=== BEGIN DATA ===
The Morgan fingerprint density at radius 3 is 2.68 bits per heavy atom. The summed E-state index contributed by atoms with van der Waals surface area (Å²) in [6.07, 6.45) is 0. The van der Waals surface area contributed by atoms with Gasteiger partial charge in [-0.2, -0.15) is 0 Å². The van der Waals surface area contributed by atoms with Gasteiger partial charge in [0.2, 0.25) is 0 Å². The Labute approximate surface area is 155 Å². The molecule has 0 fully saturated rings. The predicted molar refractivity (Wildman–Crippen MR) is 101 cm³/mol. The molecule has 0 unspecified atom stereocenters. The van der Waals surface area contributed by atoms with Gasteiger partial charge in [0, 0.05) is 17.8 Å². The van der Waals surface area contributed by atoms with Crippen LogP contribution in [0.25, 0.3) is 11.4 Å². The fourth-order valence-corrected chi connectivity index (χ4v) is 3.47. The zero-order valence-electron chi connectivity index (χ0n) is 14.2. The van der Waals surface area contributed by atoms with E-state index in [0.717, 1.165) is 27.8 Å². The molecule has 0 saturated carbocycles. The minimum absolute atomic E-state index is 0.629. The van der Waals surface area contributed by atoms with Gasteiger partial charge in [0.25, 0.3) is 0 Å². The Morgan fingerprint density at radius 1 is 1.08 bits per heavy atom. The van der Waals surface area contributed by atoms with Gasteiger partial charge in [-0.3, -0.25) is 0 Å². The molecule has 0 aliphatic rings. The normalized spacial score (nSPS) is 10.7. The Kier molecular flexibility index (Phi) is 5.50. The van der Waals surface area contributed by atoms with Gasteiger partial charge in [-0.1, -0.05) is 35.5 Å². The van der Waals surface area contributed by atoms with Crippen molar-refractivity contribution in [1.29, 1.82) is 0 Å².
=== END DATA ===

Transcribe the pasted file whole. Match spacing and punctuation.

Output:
The Morgan fingerprint density at radius 3 is 2.68 bits per heavy atom. The summed E-state index contributed by atoms with van der Waals surface area (Å²) in [6.07, 6.45) is 0. The van der Waals surface area contributed by atoms with Gasteiger partial charge in [-0.2, -0.15) is 0 Å². The van der Waals surface area contributed by atoms with Gasteiger partial charge in [0.2, 0.25) is 0 Å². The Labute approximate surface area is 155 Å². The molecule has 0 fully saturated rings. The predicted molar refractivity (Wildman–Crippen MR) is 101 cm³/mol. The molecule has 0 unspecified atom stereocenters. The van der Waals surface area contributed by atoms with Gasteiger partial charge in [0, 0.05) is 17.8 Å². The van der Waals surface area contributed by atoms with Crippen LogP contribution in [0.25, 0.3) is 11.4 Å². The fourth-order valence-corrected chi connectivity index (χ4v) is 3.47. The zero-order valence-electron chi connectivity index (χ0n) is 14.2. The van der Waals surface area contributed by atoms with E-state index in [0.717, 1.165) is 27.8 Å². The molecule has 0 saturated carbocycles. The minimum absolute atomic E-state index is 0.629. The van der Waals surface area contributed by atoms with Gasteiger partial charge in [0.25, 0.3) is 0 Å². The Morgan fingerprint density at radius 1 is 1.08 bits per heavy atom. The van der Waals surface area contributed by atoms with Gasteiger partial charge in [-0.3, -0.25) is 0 Å². The molecule has 0 aliphatic rings. The normalized spacial score (nSPS) is 10.7. The Kier molecular flexibility index (Phi) is 5.50. The van der Waals surface area contributed by atoms with Gasteiger partial charge in [-0.1, -0.05) is 35.5 Å². The van der Waals surface area contributed by atoms with Crippen molar-refractivity contribution in [1.29, 1.82) is 0 Å².